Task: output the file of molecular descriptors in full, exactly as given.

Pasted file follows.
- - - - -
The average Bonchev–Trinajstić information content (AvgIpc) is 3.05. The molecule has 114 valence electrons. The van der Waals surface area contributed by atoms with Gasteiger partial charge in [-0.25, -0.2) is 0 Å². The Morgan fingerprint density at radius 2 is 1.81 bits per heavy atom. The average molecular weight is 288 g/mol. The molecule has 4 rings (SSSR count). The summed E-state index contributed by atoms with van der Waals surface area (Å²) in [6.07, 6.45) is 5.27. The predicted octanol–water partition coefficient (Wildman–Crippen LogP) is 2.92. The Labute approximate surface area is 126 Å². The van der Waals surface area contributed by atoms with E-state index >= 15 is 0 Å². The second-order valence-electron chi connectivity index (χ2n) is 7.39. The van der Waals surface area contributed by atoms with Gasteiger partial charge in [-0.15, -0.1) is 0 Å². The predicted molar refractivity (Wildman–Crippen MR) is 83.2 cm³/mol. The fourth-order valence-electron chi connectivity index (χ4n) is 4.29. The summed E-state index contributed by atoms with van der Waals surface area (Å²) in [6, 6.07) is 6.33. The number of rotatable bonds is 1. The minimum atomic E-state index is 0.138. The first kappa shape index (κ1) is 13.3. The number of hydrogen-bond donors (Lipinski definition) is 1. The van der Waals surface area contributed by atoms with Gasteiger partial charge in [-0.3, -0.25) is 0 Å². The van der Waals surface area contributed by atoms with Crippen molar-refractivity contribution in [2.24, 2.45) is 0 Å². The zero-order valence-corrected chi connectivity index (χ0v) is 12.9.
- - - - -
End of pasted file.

The average Bonchev–Trinajstić information content (AvgIpc) is 3.05. The molecule has 114 valence electrons. The van der Waals surface area contributed by atoms with Gasteiger partial charge in [-0.25, -0.2) is 0 Å². The Morgan fingerprint density at radius 2 is 1.81 bits per heavy atom. The average molecular weight is 288 g/mol. The molecule has 4 rings (SSSR count). The summed E-state index contributed by atoms with van der Waals surface area (Å²) in [6.07, 6.45) is 5.27. The predicted octanol–water partition coefficient (Wildman–Crippen LogP) is 2.92. The Labute approximate surface area is 126 Å². The van der Waals surface area contributed by atoms with E-state index >= 15 is 0 Å². The second-order valence-electron chi connectivity index (χ2n) is 7.39. The van der Waals surface area contributed by atoms with Gasteiger partial charge in [-0.15, -0.1) is 0 Å². The predicted molar refractivity (Wildman–Crippen MR) is 83.2 cm³/mol. The fourth-order valence-electron chi connectivity index (χ4n) is 4.29. The summed E-state index contributed by atoms with van der Waals surface area (Å²) in [6, 6.07) is 6.33. The number of rotatable bonds is 1. The minimum atomic E-state index is 0.138. The first kappa shape index (κ1) is 13.3. The number of hydrogen-bond donors (Lipinski definition) is 1. The van der Waals surface area contributed by atoms with Gasteiger partial charge in [-0.3, -0.25) is 0 Å². The van der Waals surface area contributed by atoms with Crippen molar-refractivity contribution in [2.24, 2.45) is 0 Å². The zero-order valence-corrected chi connectivity index (χ0v) is 12.9.